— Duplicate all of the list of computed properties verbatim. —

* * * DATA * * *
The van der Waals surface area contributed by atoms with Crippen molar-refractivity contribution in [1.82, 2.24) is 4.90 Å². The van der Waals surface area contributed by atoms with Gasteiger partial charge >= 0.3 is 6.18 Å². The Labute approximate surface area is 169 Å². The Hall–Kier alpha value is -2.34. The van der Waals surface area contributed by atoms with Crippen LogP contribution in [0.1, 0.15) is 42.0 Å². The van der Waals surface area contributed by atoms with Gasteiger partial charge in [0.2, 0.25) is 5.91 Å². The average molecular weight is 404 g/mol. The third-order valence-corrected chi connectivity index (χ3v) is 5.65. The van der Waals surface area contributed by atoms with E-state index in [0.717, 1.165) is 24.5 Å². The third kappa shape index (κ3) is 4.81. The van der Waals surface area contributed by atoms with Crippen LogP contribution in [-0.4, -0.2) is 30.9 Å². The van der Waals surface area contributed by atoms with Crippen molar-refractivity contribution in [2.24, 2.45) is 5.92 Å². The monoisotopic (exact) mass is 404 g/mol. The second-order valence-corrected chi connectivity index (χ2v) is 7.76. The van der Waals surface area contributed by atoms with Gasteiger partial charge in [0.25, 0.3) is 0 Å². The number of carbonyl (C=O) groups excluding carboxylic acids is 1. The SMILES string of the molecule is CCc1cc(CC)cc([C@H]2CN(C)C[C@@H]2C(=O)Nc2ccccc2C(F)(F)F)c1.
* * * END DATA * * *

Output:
The van der Waals surface area contributed by atoms with Crippen molar-refractivity contribution in [1.82, 2.24) is 4.90 Å². The van der Waals surface area contributed by atoms with Gasteiger partial charge >= 0.3 is 6.18 Å². The Labute approximate surface area is 169 Å². The Hall–Kier alpha value is -2.34. The van der Waals surface area contributed by atoms with Crippen LogP contribution in [0.1, 0.15) is 42.0 Å². The van der Waals surface area contributed by atoms with Gasteiger partial charge in [0.2, 0.25) is 5.91 Å². The average molecular weight is 404 g/mol. The third-order valence-corrected chi connectivity index (χ3v) is 5.65. The van der Waals surface area contributed by atoms with E-state index in [0.717, 1.165) is 24.5 Å². The third kappa shape index (κ3) is 4.81. The van der Waals surface area contributed by atoms with Crippen LogP contribution in [-0.4, -0.2) is 30.9 Å². The van der Waals surface area contributed by atoms with Crippen molar-refractivity contribution in [2.24, 2.45) is 5.92 Å². The monoisotopic (exact) mass is 404 g/mol. The second-order valence-corrected chi connectivity index (χ2v) is 7.76. The van der Waals surface area contributed by atoms with Gasteiger partial charge in [0.25, 0.3) is 0 Å². The number of carbonyl (C=O) groups excluding carboxylic acids is 1. The SMILES string of the molecule is CCc1cc(CC)cc([C@H]2CN(C)C[C@@H]2C(=O)Nc2ccccc2C(F)(F)F)c1.